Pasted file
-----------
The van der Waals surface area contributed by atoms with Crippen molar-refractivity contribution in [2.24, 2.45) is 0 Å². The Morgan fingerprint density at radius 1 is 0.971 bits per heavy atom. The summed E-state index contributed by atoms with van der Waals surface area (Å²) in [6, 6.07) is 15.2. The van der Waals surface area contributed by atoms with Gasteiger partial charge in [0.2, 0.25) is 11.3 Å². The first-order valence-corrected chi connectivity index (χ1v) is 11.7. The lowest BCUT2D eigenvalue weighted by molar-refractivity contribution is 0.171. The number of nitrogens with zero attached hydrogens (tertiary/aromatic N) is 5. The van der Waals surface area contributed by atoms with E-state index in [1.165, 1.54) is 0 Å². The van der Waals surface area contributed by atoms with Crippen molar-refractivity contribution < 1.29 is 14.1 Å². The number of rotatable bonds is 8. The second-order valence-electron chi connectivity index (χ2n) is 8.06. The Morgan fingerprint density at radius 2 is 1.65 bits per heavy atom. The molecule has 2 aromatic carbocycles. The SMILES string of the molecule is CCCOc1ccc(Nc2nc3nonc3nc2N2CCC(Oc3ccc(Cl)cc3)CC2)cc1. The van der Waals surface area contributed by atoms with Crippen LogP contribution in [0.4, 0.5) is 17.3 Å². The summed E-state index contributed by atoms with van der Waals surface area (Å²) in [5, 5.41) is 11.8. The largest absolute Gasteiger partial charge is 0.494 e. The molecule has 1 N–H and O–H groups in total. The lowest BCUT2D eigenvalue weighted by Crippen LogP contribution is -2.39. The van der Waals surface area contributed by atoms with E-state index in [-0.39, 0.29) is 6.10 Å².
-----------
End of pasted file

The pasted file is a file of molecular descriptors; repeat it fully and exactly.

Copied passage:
The van der Waals surface area contributed by atoms with Crippen molar-refractivity contribution in [2.24, 2.45) is 0 Å². The Morgan fingerprint density at radius 1 is 0.971 bits per heavy atom. The summed E-state index contributed by atoms with van der Waals surface area (Å²) in [6, 6.07) is 15.2. The van der Waals surface area contributed by atoms with Gasteiger partial charge in [0.2, 0.25) is 11.3 Å². The first-order valence-corrected chi connectivity index (χ1v) is 11.7. The lowest BCUT2D eigenvalue weighted by molar-refractivity contribution is 0.171. The number of nitrogens with zero attached hydrogens (tertiary/aromatic N) is 5. The van der Waals surface area contributed by atoms with E-state index in [1.165, 1.54) is 0 Å². The van der Waals surface area contributed by atoms with Crippen molar-refractivity contribution < 1.29 is 14.1 Å². The number of rotatable bonds is 8. The second-order valence-electron chi connectivity index (χ2n) is 8.06. The Morgan fingerprint density at radius 2 is 1.65 bits per heavy atom. The molecule has 2 aromatic carbocycles. The SMILES string of the molecule is CCCOc1ccc(Nc2nc3nonc3nc2N2CCC(Oc3ccc(Cl)cc3)CC2)cc1. The van der Waals surface area contributed by atoms with Crippen LogP contribution in [0.4, 0.5) is 17.3 Å². The summed E-state index contributed by atoms with van der Waals surface area (Å²) in [5, 5.41) is 11.8. The largest absolute Gasteiger partial charge is 0.494 e. The molecule has 1 N–H and O–H groups in total. The lowest BCUT2D eigenvalue weighted by Crippen LogP contribution is -2.39. The van der Waals surface area contributed by atoms with E-state index in [-0.39, 0.29) is 6.10 Å².